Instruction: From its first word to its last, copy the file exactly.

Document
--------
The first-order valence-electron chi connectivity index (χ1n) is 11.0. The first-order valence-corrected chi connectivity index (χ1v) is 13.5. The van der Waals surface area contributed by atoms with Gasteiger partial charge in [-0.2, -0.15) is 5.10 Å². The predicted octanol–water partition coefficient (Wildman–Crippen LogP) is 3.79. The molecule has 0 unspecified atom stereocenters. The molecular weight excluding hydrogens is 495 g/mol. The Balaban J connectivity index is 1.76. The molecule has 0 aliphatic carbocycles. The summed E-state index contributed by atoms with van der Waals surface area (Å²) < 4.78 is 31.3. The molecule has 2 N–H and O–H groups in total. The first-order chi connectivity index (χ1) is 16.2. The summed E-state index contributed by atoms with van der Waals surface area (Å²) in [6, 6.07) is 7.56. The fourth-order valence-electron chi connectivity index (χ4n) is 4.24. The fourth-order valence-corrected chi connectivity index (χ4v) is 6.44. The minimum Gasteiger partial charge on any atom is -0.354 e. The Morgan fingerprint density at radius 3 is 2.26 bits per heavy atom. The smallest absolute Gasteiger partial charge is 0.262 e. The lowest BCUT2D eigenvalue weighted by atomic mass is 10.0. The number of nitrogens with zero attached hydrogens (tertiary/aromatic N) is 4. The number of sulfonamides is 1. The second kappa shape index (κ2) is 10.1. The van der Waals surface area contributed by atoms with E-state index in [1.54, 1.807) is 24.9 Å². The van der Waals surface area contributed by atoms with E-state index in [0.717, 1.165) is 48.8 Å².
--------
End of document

The first-order valence-electron chi connectivity index (χ1n) is 11.0. The first-order valence-corrected chi connectivity index (χ1v) is 13.5. The van der Waals surface area contributed by atoms with Gasteiger partial charge in [-0.2, -0.15) is 5.10 Å². The predicted octanol–water partition coefficient (Wildman–Crippen LogP) is 3.79. The molecule has 0 unspecified atom stereocenters. The molecular weight excluding hydrogens is 495 g/mol. The Balaban J connectivity index is 1.76. The molecule has 0 aliphatic carbocycles. The summed E-state index contributed by atoms with van der Waals surface area (Å²) < 4.78 is 31.3. The molecule has 2 N–H and O–H groups in total. The first-order chi connectivity index (χ1) is 16.2. The summed E-state index contributed by atoms with van der Waals surface area (Å²) in [6, 6.07) is 7.56. The fourth-order valence-electron chi connectivity index (χ4n) is 4.24. The fourth-order valence-corrected chi connectivity index (χ4v) is 6.44. The minimum Gasteiger partial charge on any atom is -0.354 e. The Morgan fingerprint density at radius 3 is 2.26 bits per heavy atom. The smallest absolute Gasteiger partial charge is 0.262 e. The lowest BCUT2D eigenvalue weighted by atomic mass is 10.0. The number of nitrogens with zero attached hydrogens (tertiary/aromatic N) is 4. The number of sulfonamides is 1. The second kappa shape index (κ2) is 10.1. The van der Waals surface area contributed by atoms with E-state index in [1.54, 1.807) is 24.9 Å². The van der Waals surface area contributed by atoms with E-state index in [0.717, 1.165) is 48.8 Å².